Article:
On February 19, 1987, petitioners borrowed $50,000 from the Jack Rice Revocable Trust (Jack Rice), using a mortgage on Chancery Court as security, which Jack Rice subsequently recorded. The note secured by the mortgage contained an acceleration clause under which, if petitioners were to sell, convey, or otherwise alienate Chancery Court, the loan would become immediately due and payable at the option of the holder. Despite this acceleration clause, John secured another loan using Chancery Court as security, as described below.

In August of 1987, John decided to combine two parcels of property and develop them as a 32-lot subdivision called "Westlake". John had already acquired an option to buy one of the parcels, but he needed capital to option the remaining parcel and develop Westlake. He took Larry Hashigami (Larry), an alleged drug king, as his first partner.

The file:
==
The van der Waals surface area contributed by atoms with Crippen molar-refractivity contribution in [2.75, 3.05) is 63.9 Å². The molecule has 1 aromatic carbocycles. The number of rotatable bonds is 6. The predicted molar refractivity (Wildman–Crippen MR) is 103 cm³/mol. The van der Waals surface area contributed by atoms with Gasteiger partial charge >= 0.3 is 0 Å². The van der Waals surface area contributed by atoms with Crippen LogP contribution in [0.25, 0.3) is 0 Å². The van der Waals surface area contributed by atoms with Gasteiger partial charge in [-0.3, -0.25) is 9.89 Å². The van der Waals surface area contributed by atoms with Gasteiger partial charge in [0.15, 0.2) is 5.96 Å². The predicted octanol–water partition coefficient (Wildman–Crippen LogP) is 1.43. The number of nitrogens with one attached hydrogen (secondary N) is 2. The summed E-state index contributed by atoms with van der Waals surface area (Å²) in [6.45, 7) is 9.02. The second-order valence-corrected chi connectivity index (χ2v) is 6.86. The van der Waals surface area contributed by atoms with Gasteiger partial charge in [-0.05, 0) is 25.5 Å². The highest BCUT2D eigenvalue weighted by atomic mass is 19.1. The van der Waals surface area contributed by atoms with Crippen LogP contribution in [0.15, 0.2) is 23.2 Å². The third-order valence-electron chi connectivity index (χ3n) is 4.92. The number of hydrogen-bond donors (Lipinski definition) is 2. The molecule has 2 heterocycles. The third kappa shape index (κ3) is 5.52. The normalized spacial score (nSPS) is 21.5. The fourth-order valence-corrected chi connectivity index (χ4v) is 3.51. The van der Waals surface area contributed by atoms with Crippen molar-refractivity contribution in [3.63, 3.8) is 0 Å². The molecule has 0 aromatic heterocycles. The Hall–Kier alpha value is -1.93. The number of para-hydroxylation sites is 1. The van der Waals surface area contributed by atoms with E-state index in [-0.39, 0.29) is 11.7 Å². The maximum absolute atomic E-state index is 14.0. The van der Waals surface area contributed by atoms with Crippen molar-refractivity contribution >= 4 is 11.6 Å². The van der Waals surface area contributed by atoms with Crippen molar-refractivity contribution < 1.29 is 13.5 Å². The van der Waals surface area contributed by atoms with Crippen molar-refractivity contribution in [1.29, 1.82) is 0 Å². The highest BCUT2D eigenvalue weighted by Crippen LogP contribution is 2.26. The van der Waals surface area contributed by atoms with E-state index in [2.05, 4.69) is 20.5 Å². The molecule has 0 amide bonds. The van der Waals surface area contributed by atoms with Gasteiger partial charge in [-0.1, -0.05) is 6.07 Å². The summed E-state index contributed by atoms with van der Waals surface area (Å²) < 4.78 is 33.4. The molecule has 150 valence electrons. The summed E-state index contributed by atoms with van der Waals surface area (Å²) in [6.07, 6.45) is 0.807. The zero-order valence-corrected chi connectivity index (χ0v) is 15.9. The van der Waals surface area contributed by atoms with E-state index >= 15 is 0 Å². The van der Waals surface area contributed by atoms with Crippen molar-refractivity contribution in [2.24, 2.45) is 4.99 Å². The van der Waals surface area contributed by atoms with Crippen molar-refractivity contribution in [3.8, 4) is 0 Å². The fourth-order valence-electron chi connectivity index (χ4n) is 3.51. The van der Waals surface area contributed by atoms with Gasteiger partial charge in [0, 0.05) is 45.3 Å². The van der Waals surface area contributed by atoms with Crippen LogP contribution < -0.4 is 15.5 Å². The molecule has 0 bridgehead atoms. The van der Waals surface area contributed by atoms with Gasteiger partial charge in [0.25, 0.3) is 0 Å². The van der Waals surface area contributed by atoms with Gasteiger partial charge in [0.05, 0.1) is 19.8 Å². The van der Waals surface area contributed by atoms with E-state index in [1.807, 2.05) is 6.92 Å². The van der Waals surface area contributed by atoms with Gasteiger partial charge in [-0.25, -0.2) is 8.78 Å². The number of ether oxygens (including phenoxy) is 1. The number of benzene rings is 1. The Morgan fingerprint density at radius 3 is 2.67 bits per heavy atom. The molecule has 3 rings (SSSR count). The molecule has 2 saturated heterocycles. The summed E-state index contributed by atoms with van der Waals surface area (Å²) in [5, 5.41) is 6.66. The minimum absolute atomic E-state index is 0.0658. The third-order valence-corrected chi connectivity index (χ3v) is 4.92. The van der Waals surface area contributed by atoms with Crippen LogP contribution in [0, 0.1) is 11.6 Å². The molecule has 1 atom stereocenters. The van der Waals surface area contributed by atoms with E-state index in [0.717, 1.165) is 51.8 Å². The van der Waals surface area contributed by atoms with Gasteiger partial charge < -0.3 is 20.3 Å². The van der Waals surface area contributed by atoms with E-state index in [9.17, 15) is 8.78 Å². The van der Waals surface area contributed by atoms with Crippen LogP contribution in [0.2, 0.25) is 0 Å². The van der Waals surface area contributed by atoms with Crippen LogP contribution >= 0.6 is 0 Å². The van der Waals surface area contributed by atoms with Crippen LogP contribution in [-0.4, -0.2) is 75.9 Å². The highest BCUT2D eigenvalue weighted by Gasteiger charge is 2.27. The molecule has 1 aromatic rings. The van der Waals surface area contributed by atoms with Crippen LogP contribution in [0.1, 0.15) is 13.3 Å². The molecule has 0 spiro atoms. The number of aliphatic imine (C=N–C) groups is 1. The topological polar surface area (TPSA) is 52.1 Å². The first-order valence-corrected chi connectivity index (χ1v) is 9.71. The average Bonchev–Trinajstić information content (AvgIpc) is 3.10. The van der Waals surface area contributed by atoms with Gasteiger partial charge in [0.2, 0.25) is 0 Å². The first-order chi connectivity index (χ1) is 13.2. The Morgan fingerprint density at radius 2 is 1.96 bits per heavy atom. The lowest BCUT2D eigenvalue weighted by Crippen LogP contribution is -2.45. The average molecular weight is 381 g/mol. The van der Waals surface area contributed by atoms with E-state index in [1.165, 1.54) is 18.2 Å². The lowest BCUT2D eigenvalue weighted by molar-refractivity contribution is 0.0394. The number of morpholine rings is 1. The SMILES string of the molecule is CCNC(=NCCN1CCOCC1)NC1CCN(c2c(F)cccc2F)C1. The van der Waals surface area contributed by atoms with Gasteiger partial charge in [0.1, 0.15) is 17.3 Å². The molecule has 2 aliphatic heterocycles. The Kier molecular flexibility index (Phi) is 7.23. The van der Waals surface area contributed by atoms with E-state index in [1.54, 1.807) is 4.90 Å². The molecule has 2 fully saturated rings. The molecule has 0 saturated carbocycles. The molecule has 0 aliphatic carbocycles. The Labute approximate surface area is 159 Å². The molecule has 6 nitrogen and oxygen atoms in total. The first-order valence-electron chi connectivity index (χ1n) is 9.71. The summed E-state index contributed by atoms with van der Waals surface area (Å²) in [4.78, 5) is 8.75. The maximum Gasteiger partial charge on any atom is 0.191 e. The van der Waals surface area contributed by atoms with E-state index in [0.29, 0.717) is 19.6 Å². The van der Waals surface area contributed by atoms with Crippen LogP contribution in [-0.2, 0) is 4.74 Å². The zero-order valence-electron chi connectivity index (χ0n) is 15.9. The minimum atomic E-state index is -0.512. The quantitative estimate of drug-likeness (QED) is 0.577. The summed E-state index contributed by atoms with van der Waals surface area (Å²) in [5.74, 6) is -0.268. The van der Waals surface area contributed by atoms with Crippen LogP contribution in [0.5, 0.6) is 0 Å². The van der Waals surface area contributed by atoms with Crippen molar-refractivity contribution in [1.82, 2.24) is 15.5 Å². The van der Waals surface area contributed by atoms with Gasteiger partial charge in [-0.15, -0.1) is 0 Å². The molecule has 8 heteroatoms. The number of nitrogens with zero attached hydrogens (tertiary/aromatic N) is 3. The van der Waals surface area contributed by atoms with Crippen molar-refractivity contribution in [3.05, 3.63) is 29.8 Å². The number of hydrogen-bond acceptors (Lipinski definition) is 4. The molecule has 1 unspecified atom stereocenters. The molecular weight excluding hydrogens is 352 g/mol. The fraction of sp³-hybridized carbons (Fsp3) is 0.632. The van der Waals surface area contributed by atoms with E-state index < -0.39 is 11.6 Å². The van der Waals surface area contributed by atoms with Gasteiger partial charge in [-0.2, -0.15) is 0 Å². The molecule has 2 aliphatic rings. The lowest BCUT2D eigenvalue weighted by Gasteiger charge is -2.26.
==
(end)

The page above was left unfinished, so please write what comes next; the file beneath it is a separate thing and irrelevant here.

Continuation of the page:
Larry agreed to fund 50 percent of Westlake. But, since John's three previous deals had failed, and since John intended to option both parcels in his own name, Larry demanded and got Chancery Court as security.

Pledging the house to Larry would have triggered the acceleration clause in Jack Rice's mortgage. So John orchestrated an hypothecation to keep Jack Rice unaware of John's machinations. John bought the house from petitioners, got them to execute a grant deed, and swore every one involved to silence. He gave the grant deed to Larry, but he made him promise not to record it. The deed purportedly granted title to William S. Hashigami, Larry's brother Sid, rather than to Larry himself.